A New Digital Regulator is Not the Answer we Need

By: Noah Vehafric

The internet has changed our lives in more ways than we can understand, and it’s going to continue changing our lives for the foreseeable future. With its large influence, many have the desire to use the force of law to regulate it. But should we?

The United States has dozens of federal agencies that regulate all sorts of industries from food and air travel, to nuclear energy and farming. We even have a body that regulates postage stamps! And you know those nutrition fact labels we see on our food? Yup they’re regulated too. The font, the size, what gets bolded – everything about them is regulated.

Policymakers are itching regulate the internet. Representatives Zoe Lofgren (CA-19) and Anna Eshoo (CA-18) proposed the creation of a new 1600-employee digital privacy agency, while Sen. Josh Hawley introduced a bill to limit the amount of content shown to consumers to help fight internet addiction.

Creating a new federal agency that has specific jurisdiction over the internet seems reasonable right? A regulatory agency made of in-the-field experts, dedicated to regulating that field would be more efficient and effective than an agency with a broad regulatory mandate right – but is it? We need to remember what happens when agencies have too specific jurisdiction: regulatory capture.

Regulatory capture is the situation where regulatory agencies become dominated by the industries they were meant to regulate; thus working in the interest of the industry and not the public per se. Regulatory capture is often seen in state licensing boards where the majority of the board members are practicing members of their industry.

This idea was popularized in “The Theory of Economic Regulation” an essay by George Stigler. He wrote that any regulated industry has strong incentives to form close connections with its regulators to seek an advantage. The result is that industries disproportionately influence the agency’s agenda, shape its rulemaking and even supply it with personnel.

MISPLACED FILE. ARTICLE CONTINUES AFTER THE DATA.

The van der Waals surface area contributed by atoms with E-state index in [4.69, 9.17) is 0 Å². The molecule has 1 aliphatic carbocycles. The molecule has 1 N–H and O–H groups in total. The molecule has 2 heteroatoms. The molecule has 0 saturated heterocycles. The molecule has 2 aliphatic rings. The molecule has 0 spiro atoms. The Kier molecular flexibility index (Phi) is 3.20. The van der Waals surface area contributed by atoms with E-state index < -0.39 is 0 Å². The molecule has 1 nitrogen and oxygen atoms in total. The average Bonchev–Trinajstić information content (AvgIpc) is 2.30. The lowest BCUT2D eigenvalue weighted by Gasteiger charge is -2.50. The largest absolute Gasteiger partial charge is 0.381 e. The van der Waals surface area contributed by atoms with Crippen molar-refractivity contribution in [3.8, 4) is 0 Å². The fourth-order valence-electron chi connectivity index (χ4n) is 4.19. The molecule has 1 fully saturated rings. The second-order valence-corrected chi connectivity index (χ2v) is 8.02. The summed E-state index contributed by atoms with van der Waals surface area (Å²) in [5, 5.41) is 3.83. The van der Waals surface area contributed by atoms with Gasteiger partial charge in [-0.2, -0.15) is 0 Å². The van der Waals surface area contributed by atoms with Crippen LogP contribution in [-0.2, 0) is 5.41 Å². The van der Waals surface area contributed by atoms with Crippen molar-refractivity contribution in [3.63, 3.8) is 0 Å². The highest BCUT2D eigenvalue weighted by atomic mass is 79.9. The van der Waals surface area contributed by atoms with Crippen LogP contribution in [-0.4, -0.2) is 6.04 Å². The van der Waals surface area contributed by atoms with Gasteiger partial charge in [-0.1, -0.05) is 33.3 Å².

If we have an agency that has such a specific jurisdiction over the internet, that would make it ripe for capture. Companies find it much easier to influence narrowly focused institutions than one with broad law mandates. If a company is competing with other companies across multiple industries, it is much harder for a single special interest to steal and co-opt the attention of regulators. A perfect example is the speeding ticket analogy:

Think about how much easier it is to talk your way out of a speeding ticket from the local police officer, who knows your family, than it is to deal with an effectively anonymous city cop who pulls over dozens of drivers a day.”

Regulation may be initiated with the intent to help consumers, but if we let our watchdogs become pets to the industries they’re supposed to regulate, that’s only going to hurt consumers more.

Our solution to regulating the internet can’t be found by giving old tools to rookie regulators, but rather giving new tools to experienced professionals.

The Federal Trade Commission has the experienced professionals we need. It has a broad mandate (the entire economy), decades of experience, and has been resistant to regulatory capture. While the FCC so far has most of the jurisdiction over the internet, they have been working with the FTC to ensure that their expertise in consumer protection can take place.

The internet is often equated to an ocean. The sea of information that we surf on provides for limitless opportunities right in our own home. From the position of consumers, parents, citizens, there are legitimate concerns with regard to how it impacts our lives. That is why in regulating the industry, the rules should be made in our interest and not in the corporations. A new digital regulator would only provide opportunity for companies to take advantage of the power that government has.

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